Well, while we’re on the subject British Airways I think accidentally-on-purpose "lost" my suitcase when I arrived just in time for a flight back to Poland..take off was five minutes away and I’d packed my Playstation…the X-Ray machine saw all manner of wires and PCB’s to which the official said he’d "put it in the boot" ( of the plane I presume).
Lo and behold we arrived at Warsaw airport minus my suitcase and I was issued with a an overnight emergency pack by LOT Airways ( toothbrush, soap, toothpaste, towel, comb, pair of socks & underpants – how cute !)
The following day my case arrived to my Polish home address by courier as if my magic…mmmm……
I think I’d have been worried too.
Leh airport is at the opposite end of the scale to Punta Cana – Dominican Rep. The bag after mine set the alarm off on the scanner, to which the operator just shrugged his shoulders & let it through. It was only an internal flight but I was very glad when it was over. They seemed more efficient on international flights.
We’ve always played safe and never exceeded our allowance and if in doubt have always asked. We did get some funny looks when I declared two packets of Wild flower seeds and a pouch of dog food (present for son-in-laws dog) on the way back from New Zealand.
I know New Zealand and Chile are very tight on bio security – understandably so. Michael who is diabetic always carries a small pot of sultanas with him. We did declare them as we entered Chile as penalties for being caught if you don’t declare are heavy. They were confiscated. Apparently they would have been allowed if they had been smoked….
Security does vary a lot. Flying from Santiago to Calama we had to go through internal security. There was a woman taking a huge cream gateau on as part of her hand bagage.
At Sucre on an internal flight to La Paz. There was no attempt to screen bags but people were screened and then stopped as they waved a wand over us. We thought it must be a new toy.
In Tunis airport we had a 1.5l bottle of water which we carried through without anyone batting an eyelid.
India is one of the strictest places. Hand luggage has to be given a label at check in. I hadn’t got one on my stick and that caused all sorts of problems at security and I wasn’t allowed through until I’d got a label. If you set of the scanner as you walk through, which I always seem to manage, body searches are thorough. I’ve had to show contents of my body belt and purse and was then quizzed as to why there wasn’t any money in my purse (Michael had all our loose change).
Leh airport is even tighter. We were screened three times. Hand luggage had a security tape put round it and we were not allowed to take any hand luggage on the plane. I had to be very insistent to be allowed to keep my stick. They weren’t too happy about us keeping with us the folder with passports etc in. We then had to go and identify our luggage after it had been checked in and before it was loaded on the plane.
Thanks for sharing the tale, I’ll watch out for that.
My own experience was with airport Police. Passing security at Edinburgh Airport I was stopped by the Police with machine gun held across his chest & escorted to an adjacent room. Fearing the sound of marigolds being snapped onto a body searchers hands, I was relieved when the few seconds tension was alleviated by a polite request to scan my passport as part of a random passport check. Phew!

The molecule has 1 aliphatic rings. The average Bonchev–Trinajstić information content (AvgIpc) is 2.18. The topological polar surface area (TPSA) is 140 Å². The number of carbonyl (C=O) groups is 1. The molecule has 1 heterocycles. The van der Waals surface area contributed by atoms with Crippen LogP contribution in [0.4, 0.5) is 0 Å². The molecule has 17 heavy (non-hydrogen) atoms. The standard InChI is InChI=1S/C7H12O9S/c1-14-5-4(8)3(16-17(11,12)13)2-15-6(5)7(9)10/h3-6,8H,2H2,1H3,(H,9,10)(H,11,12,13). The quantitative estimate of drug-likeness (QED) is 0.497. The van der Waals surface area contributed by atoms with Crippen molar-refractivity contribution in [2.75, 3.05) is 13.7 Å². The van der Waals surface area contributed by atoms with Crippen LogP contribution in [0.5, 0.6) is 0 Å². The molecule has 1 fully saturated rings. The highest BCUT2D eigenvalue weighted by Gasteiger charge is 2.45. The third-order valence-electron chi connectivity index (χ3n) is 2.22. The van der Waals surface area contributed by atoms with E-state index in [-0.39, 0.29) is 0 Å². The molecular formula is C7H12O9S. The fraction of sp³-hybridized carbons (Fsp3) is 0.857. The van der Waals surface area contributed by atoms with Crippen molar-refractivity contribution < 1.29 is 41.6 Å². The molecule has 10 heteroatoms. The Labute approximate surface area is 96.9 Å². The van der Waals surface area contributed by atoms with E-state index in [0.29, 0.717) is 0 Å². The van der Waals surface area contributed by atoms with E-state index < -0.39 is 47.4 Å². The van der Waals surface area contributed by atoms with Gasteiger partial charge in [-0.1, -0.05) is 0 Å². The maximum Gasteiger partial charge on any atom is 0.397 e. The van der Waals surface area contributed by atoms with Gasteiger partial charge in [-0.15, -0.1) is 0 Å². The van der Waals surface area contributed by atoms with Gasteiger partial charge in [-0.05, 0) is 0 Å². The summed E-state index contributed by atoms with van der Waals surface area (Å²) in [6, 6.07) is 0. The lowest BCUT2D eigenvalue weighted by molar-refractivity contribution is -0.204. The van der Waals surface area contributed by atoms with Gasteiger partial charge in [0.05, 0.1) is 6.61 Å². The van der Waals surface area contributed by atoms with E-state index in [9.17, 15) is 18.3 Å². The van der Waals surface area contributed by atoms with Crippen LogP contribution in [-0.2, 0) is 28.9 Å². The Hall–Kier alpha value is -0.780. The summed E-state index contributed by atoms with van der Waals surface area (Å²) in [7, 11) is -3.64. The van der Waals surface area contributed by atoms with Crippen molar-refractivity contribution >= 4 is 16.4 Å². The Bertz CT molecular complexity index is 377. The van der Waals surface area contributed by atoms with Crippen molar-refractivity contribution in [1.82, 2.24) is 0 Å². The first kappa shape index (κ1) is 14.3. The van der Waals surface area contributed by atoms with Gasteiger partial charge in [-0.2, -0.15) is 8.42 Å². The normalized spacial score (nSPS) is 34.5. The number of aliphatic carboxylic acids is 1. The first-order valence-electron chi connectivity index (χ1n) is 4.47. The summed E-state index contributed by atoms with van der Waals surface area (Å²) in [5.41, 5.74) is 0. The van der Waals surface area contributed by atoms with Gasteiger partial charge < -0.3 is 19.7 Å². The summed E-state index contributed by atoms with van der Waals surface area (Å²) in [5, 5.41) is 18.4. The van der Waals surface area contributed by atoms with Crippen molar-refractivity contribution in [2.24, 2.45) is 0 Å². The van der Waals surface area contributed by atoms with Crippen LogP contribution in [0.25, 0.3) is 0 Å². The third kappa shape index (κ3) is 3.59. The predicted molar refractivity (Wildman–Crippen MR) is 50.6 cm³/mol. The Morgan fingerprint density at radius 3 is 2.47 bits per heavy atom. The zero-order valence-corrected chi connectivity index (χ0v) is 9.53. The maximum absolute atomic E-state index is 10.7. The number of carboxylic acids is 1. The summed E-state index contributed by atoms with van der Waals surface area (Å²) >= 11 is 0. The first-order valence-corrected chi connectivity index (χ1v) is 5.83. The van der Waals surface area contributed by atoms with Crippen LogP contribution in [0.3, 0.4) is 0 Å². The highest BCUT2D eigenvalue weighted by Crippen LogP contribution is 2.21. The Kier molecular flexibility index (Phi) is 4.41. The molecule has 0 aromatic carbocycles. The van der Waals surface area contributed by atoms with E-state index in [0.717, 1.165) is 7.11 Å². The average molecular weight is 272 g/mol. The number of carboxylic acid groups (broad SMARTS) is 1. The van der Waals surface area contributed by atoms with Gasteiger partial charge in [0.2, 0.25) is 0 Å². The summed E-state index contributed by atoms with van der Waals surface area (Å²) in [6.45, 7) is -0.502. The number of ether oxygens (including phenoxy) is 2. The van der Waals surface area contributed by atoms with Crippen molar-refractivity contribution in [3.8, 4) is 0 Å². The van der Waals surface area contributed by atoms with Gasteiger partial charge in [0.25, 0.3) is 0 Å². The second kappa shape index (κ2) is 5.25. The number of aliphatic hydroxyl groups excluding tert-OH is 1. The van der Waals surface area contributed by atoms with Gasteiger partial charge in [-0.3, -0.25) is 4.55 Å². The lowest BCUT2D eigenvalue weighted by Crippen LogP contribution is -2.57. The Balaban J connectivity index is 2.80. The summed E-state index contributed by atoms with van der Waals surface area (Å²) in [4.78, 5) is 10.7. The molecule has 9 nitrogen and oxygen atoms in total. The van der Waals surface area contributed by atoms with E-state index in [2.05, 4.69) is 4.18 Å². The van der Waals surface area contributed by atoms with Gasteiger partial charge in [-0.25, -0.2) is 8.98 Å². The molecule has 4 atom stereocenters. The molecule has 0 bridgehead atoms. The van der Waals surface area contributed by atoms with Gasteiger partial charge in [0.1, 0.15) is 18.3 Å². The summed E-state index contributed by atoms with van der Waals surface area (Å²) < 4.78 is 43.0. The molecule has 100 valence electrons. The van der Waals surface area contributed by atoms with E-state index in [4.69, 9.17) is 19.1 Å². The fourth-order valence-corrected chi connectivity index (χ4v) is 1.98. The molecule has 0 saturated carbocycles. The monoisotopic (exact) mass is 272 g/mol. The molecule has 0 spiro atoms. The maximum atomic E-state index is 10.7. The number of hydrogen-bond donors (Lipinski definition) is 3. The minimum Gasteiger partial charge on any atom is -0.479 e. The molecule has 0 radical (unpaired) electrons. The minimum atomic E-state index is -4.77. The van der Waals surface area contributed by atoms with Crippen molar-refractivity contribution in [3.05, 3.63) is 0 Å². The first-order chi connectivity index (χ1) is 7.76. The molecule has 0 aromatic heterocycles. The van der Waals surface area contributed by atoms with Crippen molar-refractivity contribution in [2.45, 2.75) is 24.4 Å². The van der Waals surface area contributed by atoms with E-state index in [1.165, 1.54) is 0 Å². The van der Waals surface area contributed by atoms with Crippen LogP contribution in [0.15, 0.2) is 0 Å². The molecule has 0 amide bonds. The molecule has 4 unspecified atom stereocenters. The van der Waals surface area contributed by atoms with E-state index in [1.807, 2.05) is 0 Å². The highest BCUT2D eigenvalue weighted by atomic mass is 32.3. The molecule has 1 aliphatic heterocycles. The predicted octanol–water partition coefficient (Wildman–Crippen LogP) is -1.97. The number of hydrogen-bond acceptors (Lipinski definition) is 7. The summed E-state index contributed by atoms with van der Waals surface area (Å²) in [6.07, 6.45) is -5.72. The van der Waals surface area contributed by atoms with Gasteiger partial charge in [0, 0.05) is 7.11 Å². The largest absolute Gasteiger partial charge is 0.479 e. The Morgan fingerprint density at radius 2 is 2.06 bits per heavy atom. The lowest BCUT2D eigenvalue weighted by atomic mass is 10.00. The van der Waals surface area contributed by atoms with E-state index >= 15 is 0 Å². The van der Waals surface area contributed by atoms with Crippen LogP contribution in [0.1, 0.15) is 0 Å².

With ports throughout the world now becoming increasingly vigilant with passengers owing to the drug trade many on here I’m sure have stories to tell about random bag or maybe even body searches. Not just narcotics but foodstuffs, livestock and many other items fall under the customs remit. I’m sure many have seen the recent speight of TV documentries covering a day in the life of Border Control Officers. A relative of mine was stopped at Australian Passport Control for carrying Marvel (powdered milk) in her hand luggage
to whiten her in flight tea !
It’s worth knowing that many customs officers have more power than the average Police Constable including that of arrest. My only run in was during return trip from Poland whilst carrying more than my allotted amount of cigarettes ( yes Poland is in the EU but 200 is the max allowance). The X-ray machine in Dover exposed a grand brown mass in my suitcase which loooked naturally suspicious. I was stopped , relieved of all my cartons amd whilst not exactly cautioned as it was a mistake of borne from my own naivite, my entire conversation in the customs official’s office was recorded and played back to me, where even though I offered to pay the tax I was told it was too late and rejoined my coach party many cigarettes lighter ( no pun intended).
There is an automatic right of appeal which involves going through the Crown Court in order to reclaim confiscated goods but for most, including me, it simply isn’t worth it. Confiscated wares – be they cigarettes, bottles of alcohol, jewellery, foodstuffs etc. go on the "Queen’s Warehouse" where they are apparently destroyed by furnace.
What intrigued me was how I was discovered so quickly …well on the coach journey home a chap was skipping up and down the coach bragging about how much Vodka he’d stashed in his bags and was inviting other passengers to share their "booty tales" …which they did. Funnily enough after my own meeting I saw him laughing, joking and sharing a coffee round a table with other uniformed customs officers as our coach pulled away .. he was obviously not a passenger but an undercover customs officer himself.